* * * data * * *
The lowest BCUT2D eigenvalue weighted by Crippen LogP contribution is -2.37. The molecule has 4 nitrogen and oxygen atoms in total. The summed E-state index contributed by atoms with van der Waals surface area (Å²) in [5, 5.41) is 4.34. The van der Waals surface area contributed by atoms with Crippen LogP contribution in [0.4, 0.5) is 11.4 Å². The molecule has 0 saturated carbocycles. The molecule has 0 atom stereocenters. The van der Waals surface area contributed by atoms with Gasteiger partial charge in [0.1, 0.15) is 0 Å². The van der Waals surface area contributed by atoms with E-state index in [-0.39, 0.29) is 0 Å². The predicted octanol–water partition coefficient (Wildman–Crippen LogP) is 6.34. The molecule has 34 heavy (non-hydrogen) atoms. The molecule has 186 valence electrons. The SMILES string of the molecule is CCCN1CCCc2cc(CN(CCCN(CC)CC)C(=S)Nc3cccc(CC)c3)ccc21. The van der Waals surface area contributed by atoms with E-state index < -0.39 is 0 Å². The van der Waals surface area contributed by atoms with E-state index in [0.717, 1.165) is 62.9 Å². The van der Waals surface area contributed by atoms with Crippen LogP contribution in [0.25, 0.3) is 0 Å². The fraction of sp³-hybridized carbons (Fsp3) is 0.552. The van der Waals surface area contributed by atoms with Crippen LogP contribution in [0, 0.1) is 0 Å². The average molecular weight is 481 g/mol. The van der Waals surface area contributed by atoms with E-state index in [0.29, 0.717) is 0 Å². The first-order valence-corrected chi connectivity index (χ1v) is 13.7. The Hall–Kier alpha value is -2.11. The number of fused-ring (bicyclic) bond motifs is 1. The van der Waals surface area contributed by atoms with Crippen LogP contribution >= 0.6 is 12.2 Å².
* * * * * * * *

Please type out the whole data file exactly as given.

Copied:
The lowest BCUT2D eigenvalue weighted by Crippen LogP contribution is -2.37. The molecule has 4 nitrogen and oxygen atoms in total. The summed E-state index contributed by atoms with van der Waals surface area (Å²) in [5, 5.41) is 4.34. The van der Waals surface area contributed by atoms with Crippen LogP contribution in [0.4, 0.5) is 11.4 Å². The molecule has 0 saturated carbocycles. The molecule has 0 atom stereocenters. The van der Waals surface area contributed by atoms with Gasteiger partial charge in [0.1, 0.15) is 0 Å². The van der Waals surface area contributed by atoms with E-state index in [-0.39, 0.29) is 0 Å². The predicted octanol–water partition coefficient (Wildman–Crippen LogP) is 6.34. The molecule has 34 heavy (non-hydrogen) atoms. The molecule has 186 valence electrons. The SMILES string of the molecule is CCCN1CCCc2cc(CN(CCCN(CC)CC)C(=S)Nc3cccc(CC)c3)ccc21. The van der Waals surface area contributed by atoms with E-state index < -0.39 is 0 Å². The van der Waals surface area contributed by atoms with E-state index in [0.717, 1.165) is 62.9 Å². The van der Waals surface area contributed by atoms with Crippen LogP contribution in [0.25, 0.3) is 0 Å². The fraction of sp³-hybridized carbons (Fsp3) is 0.552. The van der Waals surface area contributed by atoms with Crippen LogP contribution in [0, 0.1) is 0 Å². The average molecular weight is 481 g/mol. The van der Waals surface area contributed by atoms with E-state index in [0.29, 0.717) is 0 Å². The first-order valence-corrected chi connectivity index (χ1v) is 13.7. The Hall–Kier alpha value is -2.11. The number of fused-ring (bicyclic) bond motifs is 1. The van der Waals surface area contributed by atoms with Crippen LogP contribution >= 0.6 is 12.2 Å².